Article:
4. The implementation policy is unlawful. Under Chevron U.S. A. Inc. v. Natural Resources Defense Council, Inc., 467 U.S. 837, if the statute resolves the question whether Subpart 1 or Subpart 2 applies to revised ozone NAAQS, that ends the matter; but if the statute is ambiguous, the Court must defer to a reasonable agency interpretation. Here, the statute is ambiguous concerning the interaction between Subpart 1 and Subpart 2, but the Court cannot defer to the EPA's interpretation, which would render Subpart 2's carefully designed restrictions on EPA discretion nugatory once a new ozone NAAQS has been promulgated. The principal distinction between the subparts is that Subpart 2 eliminates regulatory discretion allowed by Subpart 1. The EPA may not construe the statute in a way that completely nullifies textually applicable provisions meant to limit its discretion. In addition, although Subpart 2 was obviously written to govern implementation for some time into the future, nothing in the EPA's interpretation would have prevented the agency from aborting the subpart the day after it was enacted. It is left to the EPA to develop a reasonable interpretation of the nonattainment implementation provisions insofar as they apply to revised ozone NAAQS. Pp. 20-25.

175 F.3d 1027 and 195 F.3d 4, affirmed in part, reversed in part, and remanded.

Justice Thomas, concurring.

I agree with the majority that 109's directive to the agency is no less an "intelligible principle" than a host of other directives that we have approved. Ante, at 13-15. I also agree that the Court of Appeals' remand to the agency to make its own corrective interpretation does not accord with our understanding of the delegation issue. Ante, at 12. I write separately, however, to express my concern that there may nevertheless be a genuine constitutional problem with 109, a problem which the parties did not address.

The parties to this case who briefed the constitutional issue wrangled over constitutional doctrine with barely a nod to the text of the Constitution. Although this Court since 1928 has treated the "intelligible principle" requirement as the only constitutional limit on congressional grants of power to administrative agencies, see J. W. Hampton, Jr., & Co. v. United States, 276 U.S. 394, 409 (1928), the Constitution does not speak of "intelligible principles." Rather, it speaks in much simpler terms: "All legislative Powers herein granted shall be vested in a Congress." U.S. Const., Art. 1, 1 (emphasis added). I am not convinced that the intelligible principle doctrine serves to prevent all cessions of legislative power. I believe that there are cases in which the principle is intelligible and yet the significance of the delegated decision is simply too great for the decision to be called anything other than "legislative."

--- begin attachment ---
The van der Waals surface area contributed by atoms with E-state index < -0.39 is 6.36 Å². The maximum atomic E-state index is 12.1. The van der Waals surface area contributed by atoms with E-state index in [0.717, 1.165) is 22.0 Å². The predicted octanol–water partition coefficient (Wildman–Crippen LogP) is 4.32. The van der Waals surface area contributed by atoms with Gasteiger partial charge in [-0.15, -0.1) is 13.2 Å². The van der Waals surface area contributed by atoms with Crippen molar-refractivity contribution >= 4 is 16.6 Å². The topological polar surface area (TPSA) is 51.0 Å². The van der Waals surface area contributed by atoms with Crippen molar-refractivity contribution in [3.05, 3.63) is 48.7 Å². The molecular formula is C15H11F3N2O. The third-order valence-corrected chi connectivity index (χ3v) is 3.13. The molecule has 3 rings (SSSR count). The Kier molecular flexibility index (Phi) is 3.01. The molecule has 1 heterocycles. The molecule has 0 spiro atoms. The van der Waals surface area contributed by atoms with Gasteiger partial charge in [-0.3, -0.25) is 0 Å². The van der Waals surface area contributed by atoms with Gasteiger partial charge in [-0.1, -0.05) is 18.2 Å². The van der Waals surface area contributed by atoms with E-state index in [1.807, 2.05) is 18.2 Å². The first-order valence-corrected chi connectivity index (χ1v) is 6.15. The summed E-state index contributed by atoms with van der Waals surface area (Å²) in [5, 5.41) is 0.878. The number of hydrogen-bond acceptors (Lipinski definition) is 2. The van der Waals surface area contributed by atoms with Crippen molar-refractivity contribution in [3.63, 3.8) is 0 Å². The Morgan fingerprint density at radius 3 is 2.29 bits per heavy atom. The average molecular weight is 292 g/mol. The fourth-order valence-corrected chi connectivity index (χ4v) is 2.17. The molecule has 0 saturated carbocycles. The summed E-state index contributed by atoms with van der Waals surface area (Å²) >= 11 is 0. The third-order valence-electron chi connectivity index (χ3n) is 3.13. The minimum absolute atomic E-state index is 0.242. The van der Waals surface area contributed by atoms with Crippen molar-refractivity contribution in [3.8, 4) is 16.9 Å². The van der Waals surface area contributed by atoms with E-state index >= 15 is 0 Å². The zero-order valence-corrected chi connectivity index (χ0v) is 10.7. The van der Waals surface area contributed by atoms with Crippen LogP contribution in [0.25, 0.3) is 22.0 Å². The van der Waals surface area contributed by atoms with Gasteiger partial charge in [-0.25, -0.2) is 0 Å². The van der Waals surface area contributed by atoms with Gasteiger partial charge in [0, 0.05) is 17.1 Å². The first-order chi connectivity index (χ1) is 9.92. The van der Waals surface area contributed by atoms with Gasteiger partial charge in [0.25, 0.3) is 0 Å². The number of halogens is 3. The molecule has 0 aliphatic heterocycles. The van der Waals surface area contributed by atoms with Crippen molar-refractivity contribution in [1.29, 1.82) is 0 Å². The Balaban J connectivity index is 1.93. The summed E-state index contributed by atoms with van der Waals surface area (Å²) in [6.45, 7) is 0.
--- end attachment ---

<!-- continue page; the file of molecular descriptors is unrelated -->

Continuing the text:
As it is, none of the parties to this case has examined the text of the Constitution or asked us to reconsider our precedents on cessions of legislative power. On a future day, however, I would be willing to address the question whether our delegation jurisprudence has strayed too far from our Founders' understanding of separation of powers.

Justice Stevens, with whom Justice Souter joins, concurring in part and concurring in the judgment.

Section 109(b)(1) delegates to the Administrator of the Environmental Protection Agency (EPA) the authority to promulgate national ambient air quality standards (NAAQS). In Part III of its opinion, ante, at 11-15, the Court convincingly explains why the Court of Appeals erred when it concluded that 109 effected "an unconstitutional delegation of legislative power." American Trucking Assns., Inc. v. EPA, 175 F.3d 1027, 1033 (CADC 1999) (per curiam). I wholeheartedly endorse the Court's result and endorse its explanation of its reasons, albeit with the following caveat.

The Court has two choices. We could choose to articulate our ultimate disposition of this issue by frankly acknowledging that the power delegated to the EPA is "legislative" but nevertheless conclude that the delegation is constitutional because adequately limited by the terms of the authorizing statute. Alternatively, we could pretend, as the Court does, that the authority delegated to the EPA is somehow not "legislative power." Despite the fact that there is language in our opinions that supports the Court's articulation...